Thursday, May 13, 2010
Let's Get Lit-Terrell: "The Unlikely Disciple"
Couldn't help it, I'm a sucker for puns.
I'm also a huge sucker for books; any kind will do, really. I have my preferred fiction genres (post-apocalyptic, magical realism, magical non-realism, classics) and then I have my deep and abiding love of non-fiction. It's my go-to when learning a new skill, or whenever I feel that I've completely turned my brain into mush by reading far too many Jim Butcher books. (Just kidding, I love that crazy Harry Dresden.)
A good non-fiction book functions best, in my opinion when it a) spurs an interest in a previously unknown subject ("Stiff: the Curious Life of Human Cadevers" comes to mind), or b) helps the reader grow and develop an already developed interest.
The book I just finished, "The Unlikely Disciple: A Sinner's Semester at America's Holiest University" by Kevin Roose, falls into a little of both categories. I'll be the first to admit that I have trouble reading books aimed at spiritual-growth. I don't know if it's the Christian-ese jargon or the fact that I feel I can only read a couple of pages before I feel utterly overwhelmed. It could be that I don't like Beth Moore at all, and it seems that if you're a Christian female, you're pretty much relegated to this type of saccharine-syrupy spirituality. (Sorry, Beth Moore. The only person who can get away with calling me "dear one" is Aslan.) This is also probably why I haven't ever finished "Mere Christianity," though I've started it at least a dozen times. It's also the reason that David is nagging me to start Donald Miller's new book. Oops.
So in an attempt to fix this I've kind of diverted my energy into a new genre: the spiritual memoir. Which is, combined with some investigative journalism, what we've got here. Here's the premise: Kevin Roose, a sophomore at Brown with an upbringing in free-form Quakerism (the kind where a "worship service" involves sitting in a circle focusing on one's inner God-light) decides to spend a semester at Jerry Falwell's Liberty University to understand, and perhaps humanize, Evangelical Christians. It's an amazing idea, but it worried me. Roose was an admitted liberal Athiest, and while I applauded him for recognizing his religous biases upfront, I also knew that my own spiritual upbringing would likely cause some conflicts. I was hoping that he'd avoid the Christopher Hitchins-Richard Dawkins kind of churlishness I'd come to expect from modern Atheist apologetics.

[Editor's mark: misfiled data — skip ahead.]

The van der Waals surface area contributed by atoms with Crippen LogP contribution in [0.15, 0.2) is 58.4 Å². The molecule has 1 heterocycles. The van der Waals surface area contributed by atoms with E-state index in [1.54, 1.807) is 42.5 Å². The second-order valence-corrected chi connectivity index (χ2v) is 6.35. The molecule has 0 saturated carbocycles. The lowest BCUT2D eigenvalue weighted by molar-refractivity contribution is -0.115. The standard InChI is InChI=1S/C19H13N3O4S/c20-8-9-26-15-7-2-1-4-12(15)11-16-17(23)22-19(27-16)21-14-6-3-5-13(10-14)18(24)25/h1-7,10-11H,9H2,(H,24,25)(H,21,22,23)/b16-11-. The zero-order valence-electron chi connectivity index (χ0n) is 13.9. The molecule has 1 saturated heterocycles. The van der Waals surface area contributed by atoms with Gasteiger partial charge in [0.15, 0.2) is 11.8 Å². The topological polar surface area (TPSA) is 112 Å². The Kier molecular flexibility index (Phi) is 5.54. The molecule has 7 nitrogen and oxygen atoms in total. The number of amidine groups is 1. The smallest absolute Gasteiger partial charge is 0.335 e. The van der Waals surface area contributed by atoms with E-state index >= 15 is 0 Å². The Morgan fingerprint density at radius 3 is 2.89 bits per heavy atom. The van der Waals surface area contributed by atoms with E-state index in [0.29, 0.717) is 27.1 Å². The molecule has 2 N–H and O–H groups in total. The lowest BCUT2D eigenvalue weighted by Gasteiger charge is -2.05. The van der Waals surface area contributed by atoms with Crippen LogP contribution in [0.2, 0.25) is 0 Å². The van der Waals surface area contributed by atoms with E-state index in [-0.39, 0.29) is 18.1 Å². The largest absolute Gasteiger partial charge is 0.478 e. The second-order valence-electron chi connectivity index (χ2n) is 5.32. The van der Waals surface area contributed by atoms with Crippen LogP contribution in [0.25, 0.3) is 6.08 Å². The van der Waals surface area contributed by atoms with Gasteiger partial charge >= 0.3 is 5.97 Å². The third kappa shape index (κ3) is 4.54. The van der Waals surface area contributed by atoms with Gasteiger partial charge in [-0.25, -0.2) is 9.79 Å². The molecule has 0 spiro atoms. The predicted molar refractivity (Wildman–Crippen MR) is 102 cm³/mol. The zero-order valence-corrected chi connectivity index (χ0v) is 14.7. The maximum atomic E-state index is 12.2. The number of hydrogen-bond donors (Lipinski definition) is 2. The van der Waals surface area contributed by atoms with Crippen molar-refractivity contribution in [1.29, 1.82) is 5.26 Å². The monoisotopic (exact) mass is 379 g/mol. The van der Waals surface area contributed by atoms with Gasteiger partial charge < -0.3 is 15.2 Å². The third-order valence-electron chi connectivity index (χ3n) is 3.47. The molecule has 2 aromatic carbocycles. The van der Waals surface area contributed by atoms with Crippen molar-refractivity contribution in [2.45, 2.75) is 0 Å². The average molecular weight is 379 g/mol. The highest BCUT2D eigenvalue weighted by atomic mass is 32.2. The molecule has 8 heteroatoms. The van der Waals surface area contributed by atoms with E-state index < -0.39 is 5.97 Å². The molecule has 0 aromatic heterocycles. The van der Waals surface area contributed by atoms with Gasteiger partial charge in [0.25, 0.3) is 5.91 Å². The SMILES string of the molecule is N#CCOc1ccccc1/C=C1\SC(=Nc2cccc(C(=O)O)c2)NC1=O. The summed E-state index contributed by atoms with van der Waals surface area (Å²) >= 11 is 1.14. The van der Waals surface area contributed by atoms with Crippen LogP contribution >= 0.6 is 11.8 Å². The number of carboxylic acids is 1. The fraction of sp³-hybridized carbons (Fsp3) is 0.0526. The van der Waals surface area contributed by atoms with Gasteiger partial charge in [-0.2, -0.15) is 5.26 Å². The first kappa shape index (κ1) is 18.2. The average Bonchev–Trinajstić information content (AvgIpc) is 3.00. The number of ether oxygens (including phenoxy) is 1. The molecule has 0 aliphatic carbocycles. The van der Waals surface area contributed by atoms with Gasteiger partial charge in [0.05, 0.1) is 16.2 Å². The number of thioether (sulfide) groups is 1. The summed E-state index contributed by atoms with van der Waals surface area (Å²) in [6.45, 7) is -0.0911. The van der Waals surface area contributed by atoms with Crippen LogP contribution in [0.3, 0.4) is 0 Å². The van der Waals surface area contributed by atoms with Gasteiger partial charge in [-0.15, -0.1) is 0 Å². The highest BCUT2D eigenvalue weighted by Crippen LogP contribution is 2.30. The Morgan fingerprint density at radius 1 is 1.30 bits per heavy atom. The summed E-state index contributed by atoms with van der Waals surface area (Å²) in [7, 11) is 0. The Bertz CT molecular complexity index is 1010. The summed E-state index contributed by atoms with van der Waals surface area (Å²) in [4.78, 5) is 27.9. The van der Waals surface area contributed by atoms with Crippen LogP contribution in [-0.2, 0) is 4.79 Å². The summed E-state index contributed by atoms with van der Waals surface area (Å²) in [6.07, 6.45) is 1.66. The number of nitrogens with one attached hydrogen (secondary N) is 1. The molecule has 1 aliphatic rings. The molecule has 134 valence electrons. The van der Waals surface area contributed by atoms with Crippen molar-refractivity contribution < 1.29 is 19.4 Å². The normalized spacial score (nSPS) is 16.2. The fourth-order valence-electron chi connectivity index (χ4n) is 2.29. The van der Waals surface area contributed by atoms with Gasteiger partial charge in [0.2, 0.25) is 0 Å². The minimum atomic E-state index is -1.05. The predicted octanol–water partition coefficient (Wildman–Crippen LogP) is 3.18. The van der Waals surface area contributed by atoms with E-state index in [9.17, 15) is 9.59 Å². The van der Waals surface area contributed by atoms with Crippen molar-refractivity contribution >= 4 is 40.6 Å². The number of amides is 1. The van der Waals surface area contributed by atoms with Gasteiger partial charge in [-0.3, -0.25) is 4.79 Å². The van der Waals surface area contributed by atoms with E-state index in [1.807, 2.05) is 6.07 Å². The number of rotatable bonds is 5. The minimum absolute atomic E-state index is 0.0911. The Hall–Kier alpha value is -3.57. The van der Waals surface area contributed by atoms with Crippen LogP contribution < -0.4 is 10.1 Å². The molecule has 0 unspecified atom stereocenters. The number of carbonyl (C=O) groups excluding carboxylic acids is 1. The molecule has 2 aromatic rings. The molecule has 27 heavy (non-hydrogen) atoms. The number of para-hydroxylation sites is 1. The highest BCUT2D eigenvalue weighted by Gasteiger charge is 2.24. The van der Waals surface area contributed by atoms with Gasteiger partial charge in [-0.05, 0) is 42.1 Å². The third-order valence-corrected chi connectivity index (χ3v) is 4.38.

And I'll admit, Roose was extremely even-handed. It was enlightening to see how we as Christians (or at least a large segment of Christians) portray ourselves to the outsider. Personally, this book probably revealed more about my biases and hang-ups than about anything else. I'd never thought of myself as an Evangelical before, but as I read, I came to see that pretty much everything I'd been taught as a child about theology, morals, worship, prayer, and people were centered around an Evangelical standard.
Some parts were painful to read. Kevin's homophobic roomate spews that "If I found out my roomate was a faggot, I'd beat him with a baseball bat." The cold-turkey evangelism at Daytona Beach, where a local campus ministry sets up a fake club (complete with fake bouncers and laser lights) to trick besotted Spring-Breakers into hearing a salvation message. Pretty much every "History of Life" class, where Kevin's Creationist professor hits about every single stereotype about Evangelicals in one fell swoop.
What was surprising, however, was Kevin's fotuitous interview with Liberty's founder himself, Jerry Falwell. The book spends a lot of pages on Falwell, understandably. He was an iconic and polemic figure. Everyone knows the horrible, acrimonious things he said after 9/11, where he blamed the event on gays, lesbians, pagans, idolaters, pro-choicers, and the ACLU, to name a few. Roose was able to portray Falwell as a man fervently committed to what he believed in, dogmatic and bulldog-ish, but legit in everything he said. He humanized him without making light of his political shennanigans. And, interestingly enough, it was the last print interview Falwell ever did before he died.
Did he convert in the end? Well, no. Roose began the project with an agenda, or course. It was unlikely he'd be a die-hard fundamentalist at the end, but I also didn't spend 200+ pages feeling like I'd been waylaid by a Michael Moore documentary. Roose was able to portray Evangelical Christians in a different light, pretty much highlighting that, to paraphrase, we've all fallen short of God's standard. Hey, I could've told him that in about a paragraph, but the book was worth reading if only for what it showed me about myself and the way I interact with people outside of my fish-bowl. This isn't a book to answer your questions. If anything, you'll come out with more questions than before. It will, however, give you an authentic perspective on fundamentalism and Evangelicalism, and hopefully, spur you to a more compassionate state of mind when it comes to people with a mindset entirely opposite of your own.